It cannot all be rainbows and sunshine so let’s jump into the pros and cons.


  • There’s a large online community that offers support and advice in relation to WordPress;
  • You can infinitely extend WordPress by using plugins, add-ons, and extensions;
  • You are the owner of your site and everything in it so it cannot be deleted or suspended by the platform.


  • A slight learning curve;
  • You are responsible for maintenance, updates;
  • Setting up requires some important actions, like getting a domain name as well as taking care of hosting.


To make thing even clearer, I’ve compared the features of all services to get a precise look into what they offer and what fits your need the best.

Features WordPress Medium Blogger
Price Free
(some add-ons, extensions, and plugins are not)
Free Free
Setup Install Register Register
Open Source
Author Information
Custom Domain Name

(if you add an already  existing one)

Design Themes
Custom Article Layout

(to a certain extent)

(to a certain extent)

Addons, Extensions, Plugins
Inline Editing

(only with extensions)

Add Media and Video

(called ‘labels’)


(inline responses)

Subscription and Notifications

(only with extensions)

(only with an extension)

Import Content

(only with extensions)

Readers Self-promotion Medium readers Self-promotion
Help Center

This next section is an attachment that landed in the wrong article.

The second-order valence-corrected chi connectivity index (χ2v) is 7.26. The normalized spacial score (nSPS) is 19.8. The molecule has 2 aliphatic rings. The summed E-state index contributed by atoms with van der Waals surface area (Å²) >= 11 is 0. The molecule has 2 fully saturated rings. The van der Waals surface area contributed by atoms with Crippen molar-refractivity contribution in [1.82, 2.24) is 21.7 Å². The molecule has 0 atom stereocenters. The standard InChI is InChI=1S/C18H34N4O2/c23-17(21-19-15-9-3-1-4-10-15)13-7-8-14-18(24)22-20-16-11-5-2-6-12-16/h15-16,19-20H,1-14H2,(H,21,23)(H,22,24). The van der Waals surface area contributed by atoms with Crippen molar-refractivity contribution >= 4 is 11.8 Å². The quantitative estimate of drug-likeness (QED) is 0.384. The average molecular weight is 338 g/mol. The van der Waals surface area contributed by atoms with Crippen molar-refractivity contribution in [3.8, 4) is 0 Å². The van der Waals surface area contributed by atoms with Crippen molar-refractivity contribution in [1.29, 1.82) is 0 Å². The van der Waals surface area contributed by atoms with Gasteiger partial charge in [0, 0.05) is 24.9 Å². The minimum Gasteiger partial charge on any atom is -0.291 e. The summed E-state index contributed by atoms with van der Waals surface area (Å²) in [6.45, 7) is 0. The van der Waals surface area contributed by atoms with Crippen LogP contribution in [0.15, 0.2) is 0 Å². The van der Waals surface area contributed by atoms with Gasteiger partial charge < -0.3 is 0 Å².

So, which is the best?

To sum it all up, an overall rating for these services would be the following:

Medium: 6

Blogger: 7

WordPress: 8

Medium just doesn’t add up against platforms that allow you to create your own “island on the web”. Medium is really restricting in terms of design, expansion and overall betterment of your content. I’d suggest using Medium as a promotional platform that leads to your main blog (spoiler alert: I’d suggest WordPress).

Blogger, however, gives you more space to be creative visually, but it also doesn’t give you the option to expand the design options if you want to.

Last but not least, WordPress is really simple once you get the hang of it and it is worth all the effort. You get absolute freedom. There are unlimited ways to expand your content, design, features, and everything you might think of. It’s just the best option for a serious, long-term commitment to a blog.

No pressure, but it’s all up to you know! The best platform for your blog is just a few clicks away.

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1 comment

  1. The main problem with Blogger, in comparison to the other two platforms at this point; is that Blogger hasn’t changed in 10 years. It’s user interface is clunky and needs an overhaul. It feels like I’m working in 2008.

    Medium’s interface is sensational and simple. It feels truly professional to write. I can’t quite explain it, but I wish all writing interfaces were this way. Somehow it even feels faster to upload media.

    WordPress is the time tested favorite, so it’s hard to go wrong for it’s consistency and thoroughness.

    God bless them all!